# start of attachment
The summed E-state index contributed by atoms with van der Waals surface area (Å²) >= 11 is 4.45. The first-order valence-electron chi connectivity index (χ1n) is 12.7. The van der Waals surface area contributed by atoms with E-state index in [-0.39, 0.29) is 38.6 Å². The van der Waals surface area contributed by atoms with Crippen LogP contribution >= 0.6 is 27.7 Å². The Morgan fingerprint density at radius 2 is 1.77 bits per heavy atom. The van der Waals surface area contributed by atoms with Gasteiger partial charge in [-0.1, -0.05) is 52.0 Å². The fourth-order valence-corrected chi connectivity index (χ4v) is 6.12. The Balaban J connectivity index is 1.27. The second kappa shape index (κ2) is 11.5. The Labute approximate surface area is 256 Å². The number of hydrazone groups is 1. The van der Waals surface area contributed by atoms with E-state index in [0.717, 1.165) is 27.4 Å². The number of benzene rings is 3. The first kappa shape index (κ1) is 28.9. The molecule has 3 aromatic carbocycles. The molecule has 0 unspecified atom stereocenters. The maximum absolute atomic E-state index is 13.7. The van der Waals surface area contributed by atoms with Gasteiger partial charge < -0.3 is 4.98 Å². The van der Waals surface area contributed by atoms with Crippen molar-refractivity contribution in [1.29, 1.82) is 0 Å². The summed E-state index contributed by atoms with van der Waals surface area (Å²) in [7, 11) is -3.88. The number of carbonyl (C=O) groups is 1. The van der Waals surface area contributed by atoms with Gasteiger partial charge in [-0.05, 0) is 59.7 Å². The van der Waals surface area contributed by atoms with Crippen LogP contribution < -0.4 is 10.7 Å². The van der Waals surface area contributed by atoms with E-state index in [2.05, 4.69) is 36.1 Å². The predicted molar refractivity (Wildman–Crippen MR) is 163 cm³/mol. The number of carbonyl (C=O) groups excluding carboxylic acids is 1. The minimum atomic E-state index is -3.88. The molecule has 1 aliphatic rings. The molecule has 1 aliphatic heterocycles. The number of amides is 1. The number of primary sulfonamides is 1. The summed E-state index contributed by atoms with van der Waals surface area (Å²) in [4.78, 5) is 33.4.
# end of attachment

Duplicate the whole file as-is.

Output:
The summed E-state index contributed by atoms with van der Waals surface area (Å²) >= 11 is 4.45. The first-order valence-electron chi connectivity index (χ1n) is 12.7. The van der Waals surface area contributed by atoms with E-state index in [-0.39, 0.29) is 38.6 Å². The van der Waals surface area contributed by atoms with Crippen LogP contribution >= 0.6 is 27.7 Å². The Morgan fingerprint density at radius 2 is 1.77 bits per heavy atom. The van der Waals surface area contributed by atoms with Gasteiger partial charge in [-0.1, -0.05) is 52.0 Å². The fourth-order valence-corrected chi connectivity index (χ4v) is 6.12. The Balaban J connectivity index is 1.27. The second kappa shape index (κ2) is 11.5. The Labute approximate surface area is 256 Å². The number of hydrazone groups is 1. The van der Waals surface area contributed by atoms with E-state index in [0.717, 1.165) is 27.4 Å². The number of benzene rings is 3. The first kappa shape index (κ1) is 28.9. The molecule has 3 aromatic carbocycles. The molecule has 0 unspecified atom stereocenters. The maximum absolute atomic E-state index is 13.7. The van der Waals surface area contributed by atoms with Gasteiger partial charge < -0.3 is 4.98 Å². The van der Waals surface area contributed by atoms with Crippen molar-refractivity contribution in [1.29, 1.82) is 0 Å². The summed E-state index contributed by atoms with van der Waals surface area (Å²) in [7, 11) is -3.88. The number of carbonyl (C=O) groups is 1. The van der Waals surface area contributed by atoms with Gasteiger partial charge in [-0.05, 0) is 59.7 Å². The van der Waals surface area contributed by atoms with Crippen LogP contribution < -0.4 is 10.7 Å². The van der Waals surface area contributed by atoms with E-state index in [2.05, 4.69) is 36.1 Å². The predicted molar refractivity (Wildman–Crippen MR) is 163 cm³/mol. The number of carbonyl (C=O) groups excluding carboxylic acids is 1. The minimum atomic E-state index is -3.88. The molecule has 1 aliphatic rings. The molecule has 1 aliphatic heterocycles. The number of amides is 1. The number of primary sulfonamides is 1. The summed E-state index contributed by atoms with van der Waals surface area (Å²) in [4.78, 5) is 33.4.